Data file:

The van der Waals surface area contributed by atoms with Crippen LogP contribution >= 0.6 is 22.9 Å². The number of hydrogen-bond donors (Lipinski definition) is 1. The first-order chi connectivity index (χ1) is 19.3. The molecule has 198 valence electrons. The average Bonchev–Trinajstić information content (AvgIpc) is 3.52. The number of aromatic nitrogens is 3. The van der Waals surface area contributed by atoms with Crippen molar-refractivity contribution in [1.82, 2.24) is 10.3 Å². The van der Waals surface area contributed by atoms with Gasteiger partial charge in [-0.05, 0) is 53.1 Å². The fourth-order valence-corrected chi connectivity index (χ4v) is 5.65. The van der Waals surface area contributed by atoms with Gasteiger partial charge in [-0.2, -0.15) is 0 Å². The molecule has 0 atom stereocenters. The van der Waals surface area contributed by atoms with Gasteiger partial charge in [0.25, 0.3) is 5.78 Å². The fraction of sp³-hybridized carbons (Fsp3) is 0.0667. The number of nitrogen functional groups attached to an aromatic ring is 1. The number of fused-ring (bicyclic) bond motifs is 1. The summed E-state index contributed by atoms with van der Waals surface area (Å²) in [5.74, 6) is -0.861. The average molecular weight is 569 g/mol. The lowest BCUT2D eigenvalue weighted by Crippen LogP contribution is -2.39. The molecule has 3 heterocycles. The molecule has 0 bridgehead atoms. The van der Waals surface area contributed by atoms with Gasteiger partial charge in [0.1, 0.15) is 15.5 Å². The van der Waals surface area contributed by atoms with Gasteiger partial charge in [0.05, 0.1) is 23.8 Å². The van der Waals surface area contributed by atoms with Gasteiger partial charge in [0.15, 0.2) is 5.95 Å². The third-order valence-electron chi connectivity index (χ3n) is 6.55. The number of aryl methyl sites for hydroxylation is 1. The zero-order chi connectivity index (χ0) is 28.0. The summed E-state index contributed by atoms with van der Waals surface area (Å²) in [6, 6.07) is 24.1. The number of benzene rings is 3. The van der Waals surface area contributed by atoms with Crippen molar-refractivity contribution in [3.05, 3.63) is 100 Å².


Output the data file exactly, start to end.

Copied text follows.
The van der Waals surface area contributed by atoms with Crippen LogP contribution >= 0.6 is 22.9 Å². The number of hydrogen-bond donors (Lipinski definition) is 1. The first-order chi connectivity index (χ1) is 19.3. The molecule has 198 valence electrons. The average Bonchev–Trinajstić information content (AvgIpc) is 3.52. The number of aromatic nitrogens is 3. The van der Waals surface area contributed by atoms with Crippen molar-refractivity contribution in [1.82, 2.24) is 10.3 Å². The van der Waals surface area contributed by atoms with Gasteiger partial charge in [-0.05, 0) is 53.1 Å². The fourth-order valence-corrected chi connectivity index (χ4v) is 5.65. The van der Waals surface area contributed by atoms with Gasteiger partial charge in [-0.2, -0.15) is 0 Å². The molecule has 0 atom stereocenters. The van der Waals surface area contributed by atoms with Gasteiger partial charge in [0.25, 0.3) is 5.78 Å². The fraction of sp³-hybridized carbons (Fsp3) is 0.0667. The number of nitrogen functional groups attached to an aromatic ring is 1. The number of fused-ring (bicyclic) bond motifs is 1. The summed E-state index contributed by atoms with van der Waals surface area (Å²) in [5.74, 6) is -0.861. The average molecular weight is 569 g/mol. The lowest BCUT2D eigenvalue weighted by Crippen LogP contribution is -2.39. The molecule has 3 heterocycles. The molecule has 0 bridgehead atoms. The van der Waals surface area contributed by atoms with Gasteiger partial charge in [0.1, 0.15) is 15.5 Å². The van der Waals surface area contributed by atoms with Gasteiger partial charge in [0.05, 0.1) is 23.8 Å². The van der Waals surface area contributed by atoms with Gasteiger partial charge in [0.15, 0.2) is 5.95 Å². The third-order valence-electron chi connectivity index (χ3n) is 6.55. The number of aryl methyl sites for hydroxylation is 1. The zero-order chi connectivity index (χ0) is 28.0. The summed E-state index contributed by atoms with van der Waals surface area (Å²) in [6, 6.07) is 24.1. The number of benzene rings is 3. The van der Waals surface area contributed by atoms with Crippen molar-refractivity contribution in [3.05, 3.63) is 100 Å².